On Oct. 27, various Chinese Communist Party (CCP)-run media reported the sudden death from “sudden heart failure” of Li Keqiang, who served as China’s premier for a decade, in Shanghai. He was 68.
Li, who took office with current leader Xi Jinping in 2013, served as the second-highest ranking official of the People’s Republic of China (PRC) until early this year, being replaced for the role by Li Qiang (no relation).
“Despite all efforts” by medical personnel to treat the former premier, Li expired at 10 minutes past midnight on Friday, Oct. 27, according to Party media.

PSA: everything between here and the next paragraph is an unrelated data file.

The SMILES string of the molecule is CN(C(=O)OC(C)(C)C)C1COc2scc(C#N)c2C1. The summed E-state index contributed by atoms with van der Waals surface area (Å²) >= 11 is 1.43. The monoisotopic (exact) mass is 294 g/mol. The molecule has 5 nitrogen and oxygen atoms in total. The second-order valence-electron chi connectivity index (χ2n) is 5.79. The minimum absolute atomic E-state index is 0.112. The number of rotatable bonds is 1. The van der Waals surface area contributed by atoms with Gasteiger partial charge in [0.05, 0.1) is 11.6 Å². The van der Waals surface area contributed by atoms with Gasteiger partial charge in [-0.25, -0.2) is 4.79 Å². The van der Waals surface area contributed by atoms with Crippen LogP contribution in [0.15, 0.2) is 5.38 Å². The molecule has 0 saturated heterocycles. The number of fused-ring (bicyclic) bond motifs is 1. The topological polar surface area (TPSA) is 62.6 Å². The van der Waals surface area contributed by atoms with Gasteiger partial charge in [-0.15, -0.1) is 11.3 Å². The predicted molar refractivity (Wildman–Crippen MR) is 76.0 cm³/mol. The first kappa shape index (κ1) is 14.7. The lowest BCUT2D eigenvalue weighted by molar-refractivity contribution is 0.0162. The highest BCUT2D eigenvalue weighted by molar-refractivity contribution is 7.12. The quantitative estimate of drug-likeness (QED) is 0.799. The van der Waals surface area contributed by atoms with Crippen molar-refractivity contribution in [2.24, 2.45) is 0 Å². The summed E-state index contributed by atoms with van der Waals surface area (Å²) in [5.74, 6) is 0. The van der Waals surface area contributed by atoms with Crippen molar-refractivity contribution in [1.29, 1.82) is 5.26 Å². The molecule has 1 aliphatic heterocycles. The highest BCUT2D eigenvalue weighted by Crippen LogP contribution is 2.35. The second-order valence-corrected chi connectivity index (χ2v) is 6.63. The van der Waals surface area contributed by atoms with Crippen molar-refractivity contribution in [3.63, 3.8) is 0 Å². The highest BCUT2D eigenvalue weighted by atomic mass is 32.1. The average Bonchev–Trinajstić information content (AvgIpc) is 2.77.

Li Keqiang was known as a political ally of Xi Jinping throughout his tenure, as well as a technocrat who stressed the need for solid economic development. According to China-watchers, prior to taking office in 2013, Li had been the favored candidate of outgoing CCP leader Hu Jintao.
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The choice of Xi for Communist Party general secretary, meanwhile, was a compromise between Hu and the powerful faction associated with Hu’s own predecessor Jiang Zemin.
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Towards the end of the second five-year term of the Xi-Li administration, political rumors and speculation describing a split between the PRC president (Xi’s government position) and premier proliferated widely.
In addition to his post as PRC premier, Li was the second-ranked member of the seven-man CCP Politburo Standing Committee (PbSC).